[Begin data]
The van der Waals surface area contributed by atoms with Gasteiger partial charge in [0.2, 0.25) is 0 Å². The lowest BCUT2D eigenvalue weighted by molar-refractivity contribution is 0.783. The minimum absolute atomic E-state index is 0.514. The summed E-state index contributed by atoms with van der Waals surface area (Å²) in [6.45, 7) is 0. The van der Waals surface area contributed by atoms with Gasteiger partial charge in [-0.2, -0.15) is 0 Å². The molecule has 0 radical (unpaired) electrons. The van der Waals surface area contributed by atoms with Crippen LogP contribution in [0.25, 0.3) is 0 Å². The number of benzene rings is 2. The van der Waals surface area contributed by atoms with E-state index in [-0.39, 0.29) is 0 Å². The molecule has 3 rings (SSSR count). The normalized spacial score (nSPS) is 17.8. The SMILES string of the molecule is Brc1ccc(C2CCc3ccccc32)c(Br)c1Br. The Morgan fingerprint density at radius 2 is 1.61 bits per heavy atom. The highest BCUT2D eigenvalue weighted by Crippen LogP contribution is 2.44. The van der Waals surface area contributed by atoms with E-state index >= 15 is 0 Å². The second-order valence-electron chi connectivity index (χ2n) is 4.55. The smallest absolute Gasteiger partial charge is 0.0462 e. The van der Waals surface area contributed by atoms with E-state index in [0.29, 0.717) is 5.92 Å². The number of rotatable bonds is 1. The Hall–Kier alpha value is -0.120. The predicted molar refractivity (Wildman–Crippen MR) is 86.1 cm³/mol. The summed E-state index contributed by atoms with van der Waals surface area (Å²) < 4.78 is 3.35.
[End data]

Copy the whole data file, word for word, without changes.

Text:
The van der Waals surface area contributed by atoms with Gasteiger partial charge in [0.2, 0.25) is 0 Å². The lowest BCUT2D eigenvalue weighted by molar-refractivity contribution is 0.783. The minimum absolute atomic E-state index is 0.514. The summed E-state index contributed by atoms with van der Waals surface area (Å²) in [6.45, 7) is 0. The van der Waals surface area contributed by atoms with Gasteiger partial charge in [-0.2, -0.15) is 0 Å². The molecule has 0 radical (unpaired) electrons. The van der Waals surface area contributed by atoms with Crippen LogP contribution in [0.25, 0.3) is 0 Å². The number of benzene rings is 2. The van der Waals surface area contributed by atoms with E-state index in [-0.39, 0.29) is 0 Å². The molecule has 3 rings (SSSR count). The normalized spacial score (nSPS) is 17.8. The SMILES string of the molecule is Brc1ccc(C2CCc3ccccc32)c(Br)c1Br. The Morgan fingerprint density at radius 2 is 1.61 bits per heavy atom. The highest BCUT2D eigenvalue weighted by Crippen LogP contribution is 2.44. The van der Waals surface area contributed by atoms with E-state index >= 15 is 0 Å². The second-order valence-electron chi connectivity index (χ2n) is 4.55. The smallest absolute Gasteiger partial charge is 0.0462 e. The van der Waals surface area contributed by atoms with E-state index in [0.29, 0.717) is 5.92 Å². The number of rotatable bonds is 1. The Hall–Kier alpha value is -0.120. The predicted molar refractivity (Wildman–Crippen MR) is 86.1 cm³/mol. The summed E-state index contributed by atoms with van der Waals surface area (Å²) < 4.78 is 3.35.